Is Student Agency at odds with Standardization?
I have been thinking a great deal about what it means to teach in ways that allow for student agency to be actualized. We need to be experts with technology and curriculum, and more. However, we also need to move far beyond the technology tools and the curriculum expectations with our teaching, to ‘meet’ our learners where they are at. This is a big part of what it means to teach the whole child build agency.
The fact is that learning will happen. Whether a particular expectation is not met, does not negate the fact that learning could have happened. But what is more important, building that agency, or using standardized tests as true measures of learning?
Taking a holistic approach as an educator means studying each person as a whole. We engage in a lot of reflection, we make thinking and learning visible, we stay relevant and include social media and other tech resources in our learning environment, and we show our students everything that they can be, based on their needs and wants.
Yet often we experience conflicting ideas of what a student really is, and what learning really is.
Often, research and standardization measures only look at students as objects, not subjects. We look at the results as if they are final, and assume those results accurately tell us about the abilities of our students. This perpetuates fixed mindsets about student abilities.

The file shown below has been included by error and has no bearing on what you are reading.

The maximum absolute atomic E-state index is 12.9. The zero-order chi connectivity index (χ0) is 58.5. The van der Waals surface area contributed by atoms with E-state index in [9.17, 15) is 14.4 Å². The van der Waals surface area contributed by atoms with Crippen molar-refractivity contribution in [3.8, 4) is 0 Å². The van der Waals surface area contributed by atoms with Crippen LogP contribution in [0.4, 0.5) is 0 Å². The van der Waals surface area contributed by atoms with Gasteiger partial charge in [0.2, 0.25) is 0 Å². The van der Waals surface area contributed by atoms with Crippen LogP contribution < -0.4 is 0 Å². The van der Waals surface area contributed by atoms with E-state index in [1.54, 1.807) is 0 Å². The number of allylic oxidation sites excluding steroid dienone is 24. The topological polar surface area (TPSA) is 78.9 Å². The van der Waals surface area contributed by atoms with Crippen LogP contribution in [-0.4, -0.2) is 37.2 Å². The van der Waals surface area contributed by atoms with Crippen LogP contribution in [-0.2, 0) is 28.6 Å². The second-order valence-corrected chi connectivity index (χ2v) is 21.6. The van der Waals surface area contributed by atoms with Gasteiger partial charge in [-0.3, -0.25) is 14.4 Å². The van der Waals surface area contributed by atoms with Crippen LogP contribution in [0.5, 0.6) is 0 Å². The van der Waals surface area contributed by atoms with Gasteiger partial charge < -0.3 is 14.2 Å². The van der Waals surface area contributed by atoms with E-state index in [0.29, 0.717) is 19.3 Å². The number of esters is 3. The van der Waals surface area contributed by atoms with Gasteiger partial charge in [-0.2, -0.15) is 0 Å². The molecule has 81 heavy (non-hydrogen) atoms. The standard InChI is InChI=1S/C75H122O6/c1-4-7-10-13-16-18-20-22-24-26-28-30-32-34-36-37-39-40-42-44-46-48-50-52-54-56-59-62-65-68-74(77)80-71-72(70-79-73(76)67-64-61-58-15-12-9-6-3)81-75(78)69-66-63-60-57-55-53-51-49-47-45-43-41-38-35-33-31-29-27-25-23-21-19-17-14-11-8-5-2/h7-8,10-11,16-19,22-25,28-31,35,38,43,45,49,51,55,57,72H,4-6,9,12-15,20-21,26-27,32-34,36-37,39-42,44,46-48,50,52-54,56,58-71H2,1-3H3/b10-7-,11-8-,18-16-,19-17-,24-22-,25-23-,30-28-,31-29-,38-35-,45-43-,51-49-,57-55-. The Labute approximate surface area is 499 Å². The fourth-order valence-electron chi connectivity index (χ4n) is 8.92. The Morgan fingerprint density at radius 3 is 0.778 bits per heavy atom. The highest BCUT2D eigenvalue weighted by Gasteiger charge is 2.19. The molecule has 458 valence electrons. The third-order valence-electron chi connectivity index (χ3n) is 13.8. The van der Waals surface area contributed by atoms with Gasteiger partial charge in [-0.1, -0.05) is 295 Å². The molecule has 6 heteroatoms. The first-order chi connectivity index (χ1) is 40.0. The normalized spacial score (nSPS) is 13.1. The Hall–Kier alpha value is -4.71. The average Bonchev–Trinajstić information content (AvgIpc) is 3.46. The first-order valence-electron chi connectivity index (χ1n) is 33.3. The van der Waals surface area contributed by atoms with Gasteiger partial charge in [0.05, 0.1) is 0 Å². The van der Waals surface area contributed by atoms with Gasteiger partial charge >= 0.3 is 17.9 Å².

However, standardization, and other forms of scientific behaviouristic teaching practices are most certainly not final. There is just is not sufficient evidence from standardization that would provide any meaningful knowledge that we would really seek about ourselves and our learners. Standardization provides a lack sufficient information that would really help us, and help others to become better learners, and people of the world.
If we are going to be successful at promoting agency, in addition to relating to the uniqueness of each student, and helping them overcome their own problems, then we need to be able to successfully project ourselves into the situations that we are looking at. This is as far from standardization as you can get. It is as unique as each student, teacher, and relationship. We need to learn the values, aims and hopes of all learners, and learn how they play out in all situations. This includes empathy. We need it to promote agency.
When we show empathy, and try to understand the actions of the whole learner, then we are in a better position to help students grow and transcend their present circumstances emotionally, physically, cognitively and behaviourally.
However, just because educators can try to understand students in more holistic ways does not mean that we react the same ways as our students nor does it mean that we do the learning for the students. It means that we have more understanding. What better way to develop more agency, than to do so in an environment that is more understanding and free from fixed mindsets about learning.
Nothing is more tiring and fulfilling as to engage in this holistic kind of education for students. It conveys to students that they are all worthy, important and learners. It conveys that all students come from important backgrounds that shape them, and that no matter what, they have the power to become better.
But perhaps most importantly, it is important for educators to care for themselves first, and make ourselves whole before we can successfully take those approaches that build student agency?
Call to Action:
What do you need to do for yourself before you can help students develop agency?